External rotation of the glenohumeral joint is the first range of motion lost with frozen shoulder. This symptom correlates with trigger point findings when the subscapularis muscle exhibits active trigger points which makes it the most important muscle to address in frozen shoulder. The main goal for treatment is to maintain and restore pain-free motion. Typically, in the freezing stage, pain is the main restricting factor of movement. The pain is generated from the soft tissue structures and according to “Travell, Simons, & Simons’ Myofascial Pain and Dysfunction” 3rd edition, “painful spasm of the subscapularis, with TrPs, accompanies frozen shoulder from the onset.” Another consideration is the relationship of the subscapularis tendon with the subscapular bursa. If the bursa is involved with frozen shoulder, the inflammation to that bursa could be caused by compression and friction from the subscapular tendon which creates fibrotic tissue in the bursa as a protective response. This fibrous tissue limits the bursa’s function which can lead to movement limitations.
Aside from the subscapularis, the other rotator cuff muscles can also be involved and when reviewing their pain referral patterns, one can see a correlation to the movement avoidance due to pain. Keep in mind the main function of the rotator cuff muscles is to stabilize the humerus in the glenoid fossa. Without appropriate joint alignment, efficient movement of the glenohumeral joint is not possible and potentially painful.
- Large initiator of shoulder abduction
- External rotation with 90° abduction
- Prevents downward displacement of the humerus
- Dynamic stabilizer of the glenohumeral joint during activity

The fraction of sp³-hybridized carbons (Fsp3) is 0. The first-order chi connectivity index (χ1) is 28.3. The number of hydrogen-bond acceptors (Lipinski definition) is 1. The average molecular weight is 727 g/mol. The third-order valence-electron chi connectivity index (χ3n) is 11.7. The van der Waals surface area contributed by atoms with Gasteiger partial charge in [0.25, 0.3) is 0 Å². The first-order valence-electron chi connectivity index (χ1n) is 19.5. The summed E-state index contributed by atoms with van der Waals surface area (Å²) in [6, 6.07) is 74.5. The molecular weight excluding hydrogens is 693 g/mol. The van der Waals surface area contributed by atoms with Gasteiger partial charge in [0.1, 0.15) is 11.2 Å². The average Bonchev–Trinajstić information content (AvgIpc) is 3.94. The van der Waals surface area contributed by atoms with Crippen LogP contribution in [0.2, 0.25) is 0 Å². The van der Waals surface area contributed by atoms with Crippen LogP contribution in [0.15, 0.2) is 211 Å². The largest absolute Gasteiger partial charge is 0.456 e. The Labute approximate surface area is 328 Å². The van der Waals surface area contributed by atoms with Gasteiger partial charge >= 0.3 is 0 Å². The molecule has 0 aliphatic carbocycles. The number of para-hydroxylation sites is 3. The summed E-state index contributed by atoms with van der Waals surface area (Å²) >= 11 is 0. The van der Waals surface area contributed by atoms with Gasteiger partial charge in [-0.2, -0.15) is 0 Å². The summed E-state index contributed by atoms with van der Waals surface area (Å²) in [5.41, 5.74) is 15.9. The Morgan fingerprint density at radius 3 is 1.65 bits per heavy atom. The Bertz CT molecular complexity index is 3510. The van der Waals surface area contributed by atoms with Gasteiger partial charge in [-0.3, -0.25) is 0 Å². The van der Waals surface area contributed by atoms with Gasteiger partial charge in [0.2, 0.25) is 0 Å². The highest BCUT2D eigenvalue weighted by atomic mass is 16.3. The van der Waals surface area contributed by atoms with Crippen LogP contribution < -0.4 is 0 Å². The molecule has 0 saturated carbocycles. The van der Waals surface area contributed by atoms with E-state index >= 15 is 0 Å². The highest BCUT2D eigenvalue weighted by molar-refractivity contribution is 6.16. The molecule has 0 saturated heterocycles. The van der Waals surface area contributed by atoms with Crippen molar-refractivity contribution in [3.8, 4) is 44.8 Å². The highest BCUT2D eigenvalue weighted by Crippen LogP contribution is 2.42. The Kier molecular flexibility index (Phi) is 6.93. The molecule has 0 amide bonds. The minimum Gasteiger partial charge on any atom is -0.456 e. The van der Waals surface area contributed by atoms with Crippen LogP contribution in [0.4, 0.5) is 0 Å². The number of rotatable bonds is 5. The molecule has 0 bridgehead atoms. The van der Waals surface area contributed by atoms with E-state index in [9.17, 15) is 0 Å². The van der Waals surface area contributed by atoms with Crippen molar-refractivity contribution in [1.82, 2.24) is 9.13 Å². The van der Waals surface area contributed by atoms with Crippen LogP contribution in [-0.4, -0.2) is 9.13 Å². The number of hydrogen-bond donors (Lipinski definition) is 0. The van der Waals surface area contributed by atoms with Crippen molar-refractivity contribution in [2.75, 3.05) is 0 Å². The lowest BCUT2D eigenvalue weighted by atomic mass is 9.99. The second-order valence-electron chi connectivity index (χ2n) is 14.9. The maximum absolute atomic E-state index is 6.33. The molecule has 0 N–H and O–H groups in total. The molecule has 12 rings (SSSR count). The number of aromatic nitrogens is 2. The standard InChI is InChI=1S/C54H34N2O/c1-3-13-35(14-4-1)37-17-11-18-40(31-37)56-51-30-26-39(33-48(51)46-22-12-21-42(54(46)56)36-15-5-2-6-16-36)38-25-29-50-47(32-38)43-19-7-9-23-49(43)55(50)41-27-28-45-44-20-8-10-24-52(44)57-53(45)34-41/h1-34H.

- Lateral shoulder pain that may spread distally to the lateral epicondyle of the humerus
- Pain at the glenohumeral joint especially during initiation of abduction
- Deep, dull ache in the lateral shoulder at rest
- External rotation at the glenohumeral joint
- Dynamic stability of the glenohumeral joint
- Stabilize the head of the humerus in the glenoid fossa during upper extremity movement
- Prevents anterior/posterior subluxation of the glenohumeral joint
- Pain at rest that can also interfere with sleep
- Deep ache in the anterior shoulder
- Pain on the medial border of the scapula at the rhomboid attachment
- Inability to medially rotate and adduct the arm and glenohumeral joint simultaneously
- Prime mover of the glenohumeral joint in lateral rotation
- Dynamic stability of the glenohumeral joint
- Resists upward shear forces of the deltoid during shoulder elevation
- Pain can be confused with bursitis pain
- Primary concern is posterior shoulder pain
- Medially rotates the humerus
- Dynamic stability to the glenohumeral joint
- Stabilize the head of the humerus during upper extremity movement
- Prevents anterior displacement of the humeral head
- Difficulty and pain lifting the arm
- Inability to reach the opposite armpit
- Snapping or clicking sounds around the shoulder with movement
- Frozen shoulder
Neuromuscular therapy can be an effective treatment during the freezing stage of frozen shoulder. With some patients experiencing movement disruptions for up to 10 years after the thawing phase, re-establishing normal glenohumeral joint function is crucial to recovery. Neuromuscular Therapists should collaborate with physical therapists, chiropractors, and medical physicians to fully address their patient’s needs in relation to frozen shoulder.
DISCLAIMER | This article contains techniques taught in National Holistic Institute’s Advanced Neuromuscular Therapy Program and is for informational purposes only. Readers are advised to not attempt the techniques described without proper training. Doing so may result in serious physical injury. Please contact National Holistic Institute if you are interested in registering for classes.